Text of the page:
Bills would limit governor’s ability to shift spending

Michigan
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LANSING, Mich. (WOOD) — Legislators in Lansing are still grappling with a budget that was passed and signed in September.

On Wednesday, they discussed three bills that could impact the spending package. The package is aimed at curtailing the State Administrative Board, the government body that you were likely unaware of until Gov. Gretchen Whitmer used it to change the way hundreds of thousands of dollars from the original budget would be spent.

Two of the bills limit the authority of the executive branch: one sets limits on how much money could be moved around and the other allows for tighter stipulation in budget language to limit the board’s ability to move funds.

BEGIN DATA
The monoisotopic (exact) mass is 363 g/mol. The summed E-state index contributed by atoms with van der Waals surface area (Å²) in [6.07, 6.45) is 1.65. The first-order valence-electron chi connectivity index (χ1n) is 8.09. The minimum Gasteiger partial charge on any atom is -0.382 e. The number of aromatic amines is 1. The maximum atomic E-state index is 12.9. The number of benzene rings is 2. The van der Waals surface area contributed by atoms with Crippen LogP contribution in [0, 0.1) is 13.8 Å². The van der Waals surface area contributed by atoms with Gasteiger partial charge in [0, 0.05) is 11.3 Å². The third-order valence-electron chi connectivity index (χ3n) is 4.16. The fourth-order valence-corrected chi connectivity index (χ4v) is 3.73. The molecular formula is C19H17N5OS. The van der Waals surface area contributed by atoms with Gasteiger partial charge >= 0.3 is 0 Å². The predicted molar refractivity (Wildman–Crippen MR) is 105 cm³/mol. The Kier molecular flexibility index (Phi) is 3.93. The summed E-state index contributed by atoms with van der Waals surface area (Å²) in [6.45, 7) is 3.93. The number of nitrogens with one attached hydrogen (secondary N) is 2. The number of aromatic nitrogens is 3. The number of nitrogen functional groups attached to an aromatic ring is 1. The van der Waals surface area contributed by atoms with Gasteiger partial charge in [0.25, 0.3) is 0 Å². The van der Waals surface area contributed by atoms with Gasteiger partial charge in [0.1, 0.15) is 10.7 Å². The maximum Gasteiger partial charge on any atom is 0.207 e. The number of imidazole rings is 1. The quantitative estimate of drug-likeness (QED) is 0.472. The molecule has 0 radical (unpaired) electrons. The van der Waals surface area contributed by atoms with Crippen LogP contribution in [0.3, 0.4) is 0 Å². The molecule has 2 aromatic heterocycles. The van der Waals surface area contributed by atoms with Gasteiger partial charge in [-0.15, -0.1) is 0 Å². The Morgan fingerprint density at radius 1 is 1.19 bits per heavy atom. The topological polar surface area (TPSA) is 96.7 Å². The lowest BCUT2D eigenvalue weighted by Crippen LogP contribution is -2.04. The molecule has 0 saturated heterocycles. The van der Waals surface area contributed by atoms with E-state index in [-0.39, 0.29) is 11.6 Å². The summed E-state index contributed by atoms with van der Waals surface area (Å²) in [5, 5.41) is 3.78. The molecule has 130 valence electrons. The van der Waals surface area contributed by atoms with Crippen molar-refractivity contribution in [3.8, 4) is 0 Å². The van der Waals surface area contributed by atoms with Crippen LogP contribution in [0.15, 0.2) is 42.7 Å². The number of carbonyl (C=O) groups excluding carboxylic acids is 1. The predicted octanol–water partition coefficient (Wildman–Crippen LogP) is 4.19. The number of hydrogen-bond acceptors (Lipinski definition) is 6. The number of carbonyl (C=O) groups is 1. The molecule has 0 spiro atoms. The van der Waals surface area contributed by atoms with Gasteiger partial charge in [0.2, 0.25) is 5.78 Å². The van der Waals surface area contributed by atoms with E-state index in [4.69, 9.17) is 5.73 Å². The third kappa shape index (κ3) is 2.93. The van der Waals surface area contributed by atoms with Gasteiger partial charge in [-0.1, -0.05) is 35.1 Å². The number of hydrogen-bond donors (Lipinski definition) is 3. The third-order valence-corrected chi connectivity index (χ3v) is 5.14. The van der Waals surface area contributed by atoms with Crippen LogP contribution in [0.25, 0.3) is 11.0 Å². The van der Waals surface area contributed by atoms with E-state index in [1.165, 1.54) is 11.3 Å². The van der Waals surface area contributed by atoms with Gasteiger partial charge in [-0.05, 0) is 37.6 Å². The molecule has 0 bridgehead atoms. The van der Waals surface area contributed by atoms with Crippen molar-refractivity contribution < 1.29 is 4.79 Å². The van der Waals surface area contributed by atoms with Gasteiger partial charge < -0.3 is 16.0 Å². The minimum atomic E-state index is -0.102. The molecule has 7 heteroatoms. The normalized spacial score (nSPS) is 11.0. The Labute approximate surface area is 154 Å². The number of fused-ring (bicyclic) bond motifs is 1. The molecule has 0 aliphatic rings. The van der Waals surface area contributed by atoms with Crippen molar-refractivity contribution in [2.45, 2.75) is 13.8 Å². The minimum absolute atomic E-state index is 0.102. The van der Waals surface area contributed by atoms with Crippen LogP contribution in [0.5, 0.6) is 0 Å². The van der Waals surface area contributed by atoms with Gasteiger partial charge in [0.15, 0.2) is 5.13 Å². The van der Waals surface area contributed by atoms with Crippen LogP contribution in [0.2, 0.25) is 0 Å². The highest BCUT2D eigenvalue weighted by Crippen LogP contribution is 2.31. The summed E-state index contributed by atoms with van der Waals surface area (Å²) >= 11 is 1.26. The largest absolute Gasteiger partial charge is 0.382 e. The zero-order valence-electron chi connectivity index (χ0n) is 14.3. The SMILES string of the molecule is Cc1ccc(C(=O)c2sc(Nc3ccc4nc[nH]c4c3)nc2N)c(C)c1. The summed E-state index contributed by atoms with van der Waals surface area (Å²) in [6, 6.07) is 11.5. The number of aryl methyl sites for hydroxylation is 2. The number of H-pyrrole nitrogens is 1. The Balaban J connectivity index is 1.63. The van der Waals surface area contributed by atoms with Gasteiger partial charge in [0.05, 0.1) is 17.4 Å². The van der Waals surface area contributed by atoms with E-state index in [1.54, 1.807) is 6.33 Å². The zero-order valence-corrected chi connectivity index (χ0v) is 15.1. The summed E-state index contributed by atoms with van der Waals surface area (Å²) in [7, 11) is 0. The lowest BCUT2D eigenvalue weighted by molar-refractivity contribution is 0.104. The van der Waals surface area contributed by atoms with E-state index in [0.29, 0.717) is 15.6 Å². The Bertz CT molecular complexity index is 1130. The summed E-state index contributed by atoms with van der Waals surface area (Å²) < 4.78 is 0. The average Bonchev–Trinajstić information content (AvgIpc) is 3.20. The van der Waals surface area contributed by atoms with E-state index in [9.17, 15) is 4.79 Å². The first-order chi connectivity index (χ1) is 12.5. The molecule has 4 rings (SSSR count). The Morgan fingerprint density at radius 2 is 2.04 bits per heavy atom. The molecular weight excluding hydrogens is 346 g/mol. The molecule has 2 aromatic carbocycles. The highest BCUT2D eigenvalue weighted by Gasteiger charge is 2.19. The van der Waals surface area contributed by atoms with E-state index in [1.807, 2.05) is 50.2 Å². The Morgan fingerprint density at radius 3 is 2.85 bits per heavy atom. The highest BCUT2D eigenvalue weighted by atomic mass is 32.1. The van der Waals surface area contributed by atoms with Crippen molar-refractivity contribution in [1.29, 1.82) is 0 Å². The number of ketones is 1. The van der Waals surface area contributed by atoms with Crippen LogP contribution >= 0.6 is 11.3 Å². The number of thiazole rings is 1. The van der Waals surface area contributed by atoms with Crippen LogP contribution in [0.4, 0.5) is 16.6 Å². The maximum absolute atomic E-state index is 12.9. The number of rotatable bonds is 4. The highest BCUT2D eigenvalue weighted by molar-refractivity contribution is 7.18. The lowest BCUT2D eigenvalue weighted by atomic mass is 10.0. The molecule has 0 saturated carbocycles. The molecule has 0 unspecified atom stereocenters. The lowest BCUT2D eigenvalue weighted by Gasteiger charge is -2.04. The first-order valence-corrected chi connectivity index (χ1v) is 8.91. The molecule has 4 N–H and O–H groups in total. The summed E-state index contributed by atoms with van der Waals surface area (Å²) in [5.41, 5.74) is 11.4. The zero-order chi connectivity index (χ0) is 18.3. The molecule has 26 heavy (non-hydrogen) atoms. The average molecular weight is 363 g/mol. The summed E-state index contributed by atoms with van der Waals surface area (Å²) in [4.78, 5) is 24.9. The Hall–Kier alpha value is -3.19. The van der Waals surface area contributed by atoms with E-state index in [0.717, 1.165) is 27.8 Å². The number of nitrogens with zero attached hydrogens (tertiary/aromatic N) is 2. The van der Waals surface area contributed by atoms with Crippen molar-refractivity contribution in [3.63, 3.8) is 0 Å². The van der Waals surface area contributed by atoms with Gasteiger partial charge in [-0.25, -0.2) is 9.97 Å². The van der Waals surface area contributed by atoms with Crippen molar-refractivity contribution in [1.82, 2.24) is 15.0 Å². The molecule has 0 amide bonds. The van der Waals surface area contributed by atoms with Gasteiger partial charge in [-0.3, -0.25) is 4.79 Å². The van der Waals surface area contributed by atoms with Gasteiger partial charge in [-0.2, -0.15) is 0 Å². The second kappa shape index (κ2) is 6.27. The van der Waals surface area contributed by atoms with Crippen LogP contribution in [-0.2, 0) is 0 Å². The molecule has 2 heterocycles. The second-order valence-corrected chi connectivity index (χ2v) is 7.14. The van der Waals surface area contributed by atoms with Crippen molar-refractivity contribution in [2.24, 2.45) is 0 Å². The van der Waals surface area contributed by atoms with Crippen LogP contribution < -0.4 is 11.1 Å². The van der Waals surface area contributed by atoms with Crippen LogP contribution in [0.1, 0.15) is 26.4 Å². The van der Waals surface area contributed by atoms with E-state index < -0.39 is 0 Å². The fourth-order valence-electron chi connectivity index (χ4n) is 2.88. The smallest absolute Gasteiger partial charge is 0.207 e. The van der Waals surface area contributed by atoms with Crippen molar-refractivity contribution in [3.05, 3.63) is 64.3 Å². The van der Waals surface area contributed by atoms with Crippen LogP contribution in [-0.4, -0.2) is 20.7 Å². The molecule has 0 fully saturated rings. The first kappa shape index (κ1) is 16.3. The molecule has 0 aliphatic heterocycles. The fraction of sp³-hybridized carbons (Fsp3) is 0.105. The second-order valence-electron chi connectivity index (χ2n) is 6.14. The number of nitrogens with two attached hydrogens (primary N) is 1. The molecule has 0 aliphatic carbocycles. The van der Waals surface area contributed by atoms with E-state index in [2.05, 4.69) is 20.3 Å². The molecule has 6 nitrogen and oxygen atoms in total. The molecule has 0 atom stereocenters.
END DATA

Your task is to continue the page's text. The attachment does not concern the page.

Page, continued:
The third bill would set a deadline for the Legislature to deliver the budget to the governor.

“The governor is required to send us (the Legislature) a budget by a certain date, so we’re saying we will send her a budget by a certain date, July 1st,” state Rep. Greg VanWoerkom, R-Norton Shores, who sponsored the bill, explained.

The bills all passed out of the House Government Operations Committee Thursday, with votes coming along party lines.

House Democratic Leader Christine Greig of Farmington Hills, one of the two Democrats on the committee who voted against the bills, said the legislation is not the way to proceed.

“I think … all our attention should be on the budget and our supplementals to make sure we’re taking care of the people of Michigan and not worrying about procedural moves right now,” she said.

Without some type of negotiated deal between the Democratic governor and Republican-led Legislature, those bills won’t be signed and, likewise, the Legislature won’t pass along supplemental spending.

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